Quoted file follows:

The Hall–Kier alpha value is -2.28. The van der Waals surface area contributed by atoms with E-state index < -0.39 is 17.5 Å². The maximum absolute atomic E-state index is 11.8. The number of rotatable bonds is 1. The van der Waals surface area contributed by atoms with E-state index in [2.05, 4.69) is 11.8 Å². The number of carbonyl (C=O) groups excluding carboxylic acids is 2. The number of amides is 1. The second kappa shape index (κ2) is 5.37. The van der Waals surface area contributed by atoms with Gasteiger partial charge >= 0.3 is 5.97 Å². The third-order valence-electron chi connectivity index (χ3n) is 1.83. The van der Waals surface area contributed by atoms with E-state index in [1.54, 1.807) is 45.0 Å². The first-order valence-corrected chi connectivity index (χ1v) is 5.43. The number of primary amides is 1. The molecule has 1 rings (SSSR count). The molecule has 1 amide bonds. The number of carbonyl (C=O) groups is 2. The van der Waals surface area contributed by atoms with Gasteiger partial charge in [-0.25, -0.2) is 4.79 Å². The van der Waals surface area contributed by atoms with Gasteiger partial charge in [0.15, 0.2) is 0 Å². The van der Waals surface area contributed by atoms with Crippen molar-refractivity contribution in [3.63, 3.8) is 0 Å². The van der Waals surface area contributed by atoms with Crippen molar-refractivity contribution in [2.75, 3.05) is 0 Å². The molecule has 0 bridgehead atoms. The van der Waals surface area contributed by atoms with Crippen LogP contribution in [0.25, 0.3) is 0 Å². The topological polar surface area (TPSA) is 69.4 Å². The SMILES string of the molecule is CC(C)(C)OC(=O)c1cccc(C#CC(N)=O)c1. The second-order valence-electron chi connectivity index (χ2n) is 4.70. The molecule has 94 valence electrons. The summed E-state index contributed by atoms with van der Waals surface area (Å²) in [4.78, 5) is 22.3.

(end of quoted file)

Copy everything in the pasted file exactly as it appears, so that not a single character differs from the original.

The Hall–Kier alpha value is -2.28. The van der Waals surface area contributed by atoms with E-state index < -0.39 is 17.5 Å². The maximum absolute atomic E-state index is 11.8. The number of rotatable bonds is 1. The van der Waals surface area contributed by atoms with E-state index in [2.05, 4.69) is 11.8 Å². The number of carbonyl (C=O) groups excluding carboxylic acids is 2. The number of amides is 1. The second kappa shape index (κ2) is 5.37. The van der Waals surface area contributed by atoms with Gasteiger partial charge >= 0.3 is 5.97 Å². The third-order valence-electron chi connectivity index (χ3n) is 1.83. The van der Waals surface area contributed by atoms with E-state index in [1.54, 1.807) is 45.0 Å². The first-order valence-corrected chi connectivity index (χ1v) is 5.43. The number of primary amides is 1. The molecule has 1 rings (SSSR count). The molecule has 1 amide bonds. The number of carbonyl (C=O) groups is 2. The van der Waals surface area contributed by atoms with Gasteiger partial charge in [-0.25, -0.2) is 4.79 Å². The van der Waals surface area contributed by atoms with Gasteiger partial charge in [0.15, 0.2) is 0 Å². The van der Waals surface area contributed by atoms with Crippen molar-refractivity contribution in [3.63, 3.8) is 0 Å². The van der Waals surface area contributed by atoms with Crippen molar-refractivity contribution in [2.75, 3.05) is 0 Å². The molecule has 0 bridgehead atoms. The van der Waals surface area contributed by atoms with Crippen LogP contribution in [0.25, 0.3) is 0 Å². The topological polar surface area (TPSA) is 69.4 Å². The SMILES string of the molecule is CC(C)(C)OC(=O)c1cccc(C#CC(N)=O)c1. The second-order valence-electron chi connectivity index (χ2n) is 4.70. The molecule has 94 valence electrons. The summed E-state index contributed by atoms with van der Waals surface area (Å²) in [4.78, 5) is 22.3.